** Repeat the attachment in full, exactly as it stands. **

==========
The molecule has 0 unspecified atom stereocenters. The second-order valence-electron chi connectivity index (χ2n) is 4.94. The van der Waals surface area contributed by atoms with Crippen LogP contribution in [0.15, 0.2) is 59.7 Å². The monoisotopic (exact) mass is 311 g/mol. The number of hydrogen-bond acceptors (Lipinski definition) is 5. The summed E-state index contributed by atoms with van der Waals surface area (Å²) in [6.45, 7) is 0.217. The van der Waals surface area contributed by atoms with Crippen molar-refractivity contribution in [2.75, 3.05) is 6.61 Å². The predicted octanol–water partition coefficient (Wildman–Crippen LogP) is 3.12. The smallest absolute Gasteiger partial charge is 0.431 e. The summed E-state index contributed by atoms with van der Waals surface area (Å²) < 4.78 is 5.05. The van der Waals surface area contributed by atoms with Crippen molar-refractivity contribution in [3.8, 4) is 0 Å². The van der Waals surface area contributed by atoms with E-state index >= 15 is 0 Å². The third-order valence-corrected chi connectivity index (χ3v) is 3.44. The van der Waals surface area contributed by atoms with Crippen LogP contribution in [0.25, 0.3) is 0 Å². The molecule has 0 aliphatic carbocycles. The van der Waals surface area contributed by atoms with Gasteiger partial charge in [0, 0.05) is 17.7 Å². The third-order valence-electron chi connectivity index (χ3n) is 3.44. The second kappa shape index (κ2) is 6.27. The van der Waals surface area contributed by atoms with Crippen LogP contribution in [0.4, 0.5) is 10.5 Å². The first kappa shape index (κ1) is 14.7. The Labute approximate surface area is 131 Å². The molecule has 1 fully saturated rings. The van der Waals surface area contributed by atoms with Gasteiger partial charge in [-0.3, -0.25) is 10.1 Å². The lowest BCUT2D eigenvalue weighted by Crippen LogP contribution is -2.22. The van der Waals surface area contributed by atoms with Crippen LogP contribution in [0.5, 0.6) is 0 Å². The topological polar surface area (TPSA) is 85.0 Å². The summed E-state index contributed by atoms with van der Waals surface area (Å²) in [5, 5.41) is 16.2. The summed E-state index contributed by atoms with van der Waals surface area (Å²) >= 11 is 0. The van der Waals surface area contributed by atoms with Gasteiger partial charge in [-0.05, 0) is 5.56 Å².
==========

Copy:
The molecule has 0 unspecified atom stereocenters. The second-order valence-electron chi connectivity index (χ2n) is 4.94. The van der Waals surface area contributed by atoms with Crippen LogP contribution in [0.15, 0.2) is 59.7 Å². The monoisotopic (exact) mass is 311 g/mol. The number of hydrogen-bond acceptors (Lipinski definition) is 5. The summed E-state index contributed by atoms with van der Waals surface area (Å²) in [6.45, 7) is 0.217. The van der Waals surface area contributed by atoms with Crippen molar-refractivity contribution in [2.75, 3.05) is 6.61 Å². The predicted octanol–water partition coefficient (Wildman–Crippen LogP) is 3.12. The smallest absolute Gasteiger partial charge is 0.431 e. The summed E-state index contributed by atoms with van der Waals surface area (Å²) < 4.78 is 5.05. The van der Waals surface area contributed by atoms with Crippen molar-refractivity contribution in [3.8, 4) is 0 Å². The van der Waals surface area contributed by atoms with E-state index >= 15 is 0 Å². The third-order valence-corrected chi connectivity index (χ3v) is 3.44. The van der Waals surface area contributed by atoms with Crippen LogP contribution in [0.25, 0.3) is 0 Å². The molecule has 0 aliphatic carbocycles. The van der Waals surface area contributed by atoms with Gasteiger partial charge in [0, 0.05) is 17.7 Å². The third-order valence-electron chi connectivity index (χ3n) is 3.44. The second kappa shape index (κ2) is 6.27. The van der Waals surface area contributed by atoms with Crippen LogP contribution in [0.4, 0.5) is 10.5 Å². The first kappa shape index (κ1) is 14.7. The Labute approximate surface area is 131 Å². The molecule has 1 fully saturated rings. The van der Waals surface area contributed by atoms with Gasteiger partial charge in [-0.3, -0.25) is 10.1 Å². The lowest BCUT2D eigenvalue weighted by Crippen LogP contribution is -2.22. The van der Waals surface area contributed by atoms with Crippen LogP contribution in [0.5, 0.6) is 0 Å². The topological polar surface area (TPSA) is 85.0 Å². The summed E-state index contributed by atoms with van der Waals surface area (Å²) in [5, 5.41) is 16.2. The summed E-state index contributed by atoms with van der Waals surface area (Å²) >= 11 is 0. The van der Waals surface area contributed by atoms with Gasteiger partial charge in [-0.05, 0) is 5.56 Å².